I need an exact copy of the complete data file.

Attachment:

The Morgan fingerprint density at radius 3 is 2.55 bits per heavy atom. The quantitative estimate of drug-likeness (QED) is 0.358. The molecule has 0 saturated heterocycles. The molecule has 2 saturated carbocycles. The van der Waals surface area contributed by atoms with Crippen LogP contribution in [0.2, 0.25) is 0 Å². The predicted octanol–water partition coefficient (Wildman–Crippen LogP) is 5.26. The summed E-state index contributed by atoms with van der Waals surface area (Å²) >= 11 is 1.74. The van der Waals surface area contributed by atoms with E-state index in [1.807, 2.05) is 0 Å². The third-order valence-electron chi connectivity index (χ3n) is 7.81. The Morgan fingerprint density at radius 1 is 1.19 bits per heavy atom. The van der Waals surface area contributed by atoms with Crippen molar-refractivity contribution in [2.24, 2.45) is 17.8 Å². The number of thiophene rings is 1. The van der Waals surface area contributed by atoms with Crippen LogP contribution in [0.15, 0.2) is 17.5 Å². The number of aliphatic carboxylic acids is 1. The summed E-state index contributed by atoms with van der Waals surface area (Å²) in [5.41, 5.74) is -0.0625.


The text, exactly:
The Morgan fingerprint density at radius 3 is 2.55 bits per heavy atom. The quantitative estimate of drug-likeness (QED) is 0.358. The molecule has 0 saturated heterocycles. The molecule has 2 saturated carbocycles. The van der Waals surface area contributed by atoms with Crippen LogP contribution in [0.2, 0.25) is 0 Å². The predicted octanol–water partition coefficient (Wildman–Crippen LogP) is 5.26. The summed E-state index contributed by atoms with van der Waals surface area (Å²) >= 11 is 1.74. The van der Waals surface area contributed by atoms with E-state index in [1.807, 2.05) is 0 Å². The third-order valence-electron chi connectivity index (χ3n) is 7.81. The Morgan fingerprint density at radius 1 is 1.19 bits per heavy atom. The van der Waals surface area contributed by atoms with Crippen molar-refractivity contribution in [2.24, 2.45) is 17.8 Å². The number of thiophene rings is 1. The van der Waals surface area contributed by atoms with Crippen LogP contribution in [0.15, 0.2) is 17.5 Å². The number of aliphatic carboxylic acids is 1. The summed E-state index contributed by atoms with van der Waals surface area (Å²) in [5.41, 5.74) is -0.0625.